Monday, October 22, 2007

Loving God in contending for the faith

Beloved, although I was very eager to write to you about our common salvation, I found it necessary to write appealing to you to contend for the faith that was once for all delivered to the saints. (Jude 4)

The task of contending for the faith has been entrusted to all Christians, regardless of whether they want it or not. Jude in this epistle of his was writing to the members of the churches, NOT only to pastors, full-time workers, office bearers, 'elite Christians' and definitely not only to watchmen. Nevertheless, the sad situation in the Church today is that very few people ever heed this command in Scripture. Instead, what we have is a bunch of 'passionate' Christians who 'love' Jesus but think that we should not contend for the faith. What exactly has gone wrong here? Why do people who call themselves Christians are so timid and refuse to contend for the faith which was once for all delivered to the saints?

For this, let us leave behind the entire history of New Evangelicalism and the Feminization process ongoing in the churches. While true, I would like to focus more on the individual Christian in this post. Why is it that any individual Christian is at best hesitant about contending for the faith?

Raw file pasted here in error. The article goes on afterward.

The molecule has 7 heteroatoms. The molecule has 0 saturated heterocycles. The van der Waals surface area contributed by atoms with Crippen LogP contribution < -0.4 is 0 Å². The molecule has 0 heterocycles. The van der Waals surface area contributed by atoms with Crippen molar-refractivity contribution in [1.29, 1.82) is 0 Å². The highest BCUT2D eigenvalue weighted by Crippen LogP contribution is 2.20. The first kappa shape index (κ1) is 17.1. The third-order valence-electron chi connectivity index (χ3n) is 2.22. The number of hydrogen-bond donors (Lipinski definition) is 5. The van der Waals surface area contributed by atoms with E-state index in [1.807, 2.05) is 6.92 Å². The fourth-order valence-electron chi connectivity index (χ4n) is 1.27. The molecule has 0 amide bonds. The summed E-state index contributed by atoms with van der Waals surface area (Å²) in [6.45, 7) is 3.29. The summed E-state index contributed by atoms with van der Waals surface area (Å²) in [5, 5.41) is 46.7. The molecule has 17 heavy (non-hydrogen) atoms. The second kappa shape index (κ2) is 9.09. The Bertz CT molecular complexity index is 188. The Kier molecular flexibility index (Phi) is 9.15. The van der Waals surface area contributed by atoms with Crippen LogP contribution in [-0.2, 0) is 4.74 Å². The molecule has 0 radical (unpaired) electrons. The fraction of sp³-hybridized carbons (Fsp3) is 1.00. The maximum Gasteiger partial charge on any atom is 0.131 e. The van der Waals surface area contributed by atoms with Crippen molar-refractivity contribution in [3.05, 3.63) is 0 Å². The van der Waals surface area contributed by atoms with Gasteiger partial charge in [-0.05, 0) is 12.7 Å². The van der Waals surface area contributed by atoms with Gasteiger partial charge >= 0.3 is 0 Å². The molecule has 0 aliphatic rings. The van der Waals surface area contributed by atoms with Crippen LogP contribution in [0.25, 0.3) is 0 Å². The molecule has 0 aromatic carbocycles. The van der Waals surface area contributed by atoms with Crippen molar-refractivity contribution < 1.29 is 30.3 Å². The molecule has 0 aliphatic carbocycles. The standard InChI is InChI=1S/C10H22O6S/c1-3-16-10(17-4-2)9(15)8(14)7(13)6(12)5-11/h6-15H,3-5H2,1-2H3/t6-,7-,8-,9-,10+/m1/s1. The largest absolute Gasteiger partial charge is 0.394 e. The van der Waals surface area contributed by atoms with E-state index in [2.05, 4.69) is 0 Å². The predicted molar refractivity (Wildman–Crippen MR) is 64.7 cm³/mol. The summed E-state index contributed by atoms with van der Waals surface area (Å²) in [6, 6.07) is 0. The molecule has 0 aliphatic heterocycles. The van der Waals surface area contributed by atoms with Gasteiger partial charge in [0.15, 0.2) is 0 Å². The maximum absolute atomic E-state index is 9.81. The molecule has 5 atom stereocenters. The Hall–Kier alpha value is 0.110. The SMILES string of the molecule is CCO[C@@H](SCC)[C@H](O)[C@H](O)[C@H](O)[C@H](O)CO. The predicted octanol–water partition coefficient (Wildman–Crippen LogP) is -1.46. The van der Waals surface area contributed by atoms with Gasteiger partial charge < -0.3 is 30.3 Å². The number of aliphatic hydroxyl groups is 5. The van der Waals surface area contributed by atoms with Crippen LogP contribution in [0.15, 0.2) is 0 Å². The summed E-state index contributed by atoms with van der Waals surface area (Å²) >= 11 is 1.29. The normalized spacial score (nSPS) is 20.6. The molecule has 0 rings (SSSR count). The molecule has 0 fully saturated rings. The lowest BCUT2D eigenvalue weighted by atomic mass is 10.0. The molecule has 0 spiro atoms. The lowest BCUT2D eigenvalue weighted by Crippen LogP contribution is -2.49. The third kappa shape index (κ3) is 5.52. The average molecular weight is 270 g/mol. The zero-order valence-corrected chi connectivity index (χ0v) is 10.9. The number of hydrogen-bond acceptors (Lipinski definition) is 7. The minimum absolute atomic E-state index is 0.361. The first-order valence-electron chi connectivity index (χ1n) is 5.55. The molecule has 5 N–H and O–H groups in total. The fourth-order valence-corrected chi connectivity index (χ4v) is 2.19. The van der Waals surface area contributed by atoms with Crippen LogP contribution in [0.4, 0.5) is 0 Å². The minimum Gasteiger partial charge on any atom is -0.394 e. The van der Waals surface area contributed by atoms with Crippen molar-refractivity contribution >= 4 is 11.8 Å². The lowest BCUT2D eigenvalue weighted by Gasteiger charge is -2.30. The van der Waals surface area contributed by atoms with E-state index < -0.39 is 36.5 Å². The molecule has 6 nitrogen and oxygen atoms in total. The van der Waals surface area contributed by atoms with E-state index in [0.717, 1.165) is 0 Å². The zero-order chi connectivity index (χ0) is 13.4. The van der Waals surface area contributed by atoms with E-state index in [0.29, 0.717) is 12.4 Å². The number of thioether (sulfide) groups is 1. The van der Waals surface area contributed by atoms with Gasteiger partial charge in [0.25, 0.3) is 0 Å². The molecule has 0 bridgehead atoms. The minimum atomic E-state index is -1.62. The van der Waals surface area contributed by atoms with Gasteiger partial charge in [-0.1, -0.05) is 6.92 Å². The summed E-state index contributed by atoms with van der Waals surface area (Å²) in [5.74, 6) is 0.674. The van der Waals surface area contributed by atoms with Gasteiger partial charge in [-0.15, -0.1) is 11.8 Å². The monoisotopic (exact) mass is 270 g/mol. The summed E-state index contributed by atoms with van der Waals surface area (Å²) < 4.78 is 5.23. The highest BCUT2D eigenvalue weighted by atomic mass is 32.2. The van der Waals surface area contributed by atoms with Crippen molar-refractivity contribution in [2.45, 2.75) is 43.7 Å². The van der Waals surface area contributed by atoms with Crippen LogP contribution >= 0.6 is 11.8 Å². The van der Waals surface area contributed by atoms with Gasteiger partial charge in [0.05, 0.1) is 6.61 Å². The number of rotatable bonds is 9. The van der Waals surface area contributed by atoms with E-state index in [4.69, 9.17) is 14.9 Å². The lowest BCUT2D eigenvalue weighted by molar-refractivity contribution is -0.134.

To answer this question, we can look at a few factors.

The first factor is of course due to the environment caused by all the social conditioning in the churches. The effeminate version of 'love' which is praised in the churches is that which is gutted of any concept of genuine Christian love. The twin slogans of 'Love' and 'Unity', and of not hurting another's feeling, have descended on the churches like a cloud. As it is, love in the churches came to be analogous to 'don't offend anyone', 'don't create controversy', and most definitely 'don't say anyting bad against anyone', whatever 'bad' means or refers to. Of course, in general, these are good principles to live by. We shouldn't in general offend anyone, nor to create controversy, nor to badmouth anyone. However, the problem with such a definition is that the Bible seems to be unloving in certain circumstances, even commanding us to publicly rebuke leaders who persist in sin (1 Tim. 5:20).